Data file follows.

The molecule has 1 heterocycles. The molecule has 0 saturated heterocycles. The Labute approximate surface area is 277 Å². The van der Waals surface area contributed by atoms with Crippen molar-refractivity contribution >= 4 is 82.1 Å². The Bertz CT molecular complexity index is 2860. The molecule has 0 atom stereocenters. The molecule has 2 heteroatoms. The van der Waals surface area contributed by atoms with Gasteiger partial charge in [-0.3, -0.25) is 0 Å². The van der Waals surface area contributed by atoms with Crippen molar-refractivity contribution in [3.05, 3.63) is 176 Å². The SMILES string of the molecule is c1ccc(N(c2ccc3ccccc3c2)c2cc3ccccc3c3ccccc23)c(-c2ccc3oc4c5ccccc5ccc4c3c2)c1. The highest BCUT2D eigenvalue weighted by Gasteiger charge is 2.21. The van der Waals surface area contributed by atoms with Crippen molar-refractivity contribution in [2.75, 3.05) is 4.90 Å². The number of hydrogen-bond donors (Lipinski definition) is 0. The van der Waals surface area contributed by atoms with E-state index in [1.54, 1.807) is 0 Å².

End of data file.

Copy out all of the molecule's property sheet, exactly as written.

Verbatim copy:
The molecule has 1 heterocycles. The molecule has 0 saturated heterocycles. The Labute approximate surface area is 277 Å². The van der Waals surface area contributed by atoms with Crippen molar-refractivity contribution >= 4 is 82.1 Å². The Bertz CT molecular complexity index is 2860. The molecule has 0 atom stereocenters. The molecule has 2 heteroatoms. The van der Waals surface area contributed by atoms with Gasteiger partial charge in [-0.3, -0.25) is 0 Å². The van der Waals surface area contributed by atoms with Crippen molar-refractivity contribution in [3.05, 3.63) is 176 Å². The SMILES string of the molecule is c1ccc(N(c2ccc3ccccc3c2)c2cc3ccccc3c3ccccc23)c(-c2ccc3oc4c5ccccc5ccc4c3c2)c1. The highest BCUT2D eigenvalue weighted by Gasteiger charge is 2.21. The van der Waals surface area contributed by atoms with Crippen molar-refractivity contribution in [2.75, 3.05) is 4.90 Å². The number of hydrogen-bond donors (Lipinski definition) is 0. The van der Waals surface area contributed by atoms with E-state index in [1.54, 1.807) is 0 Å².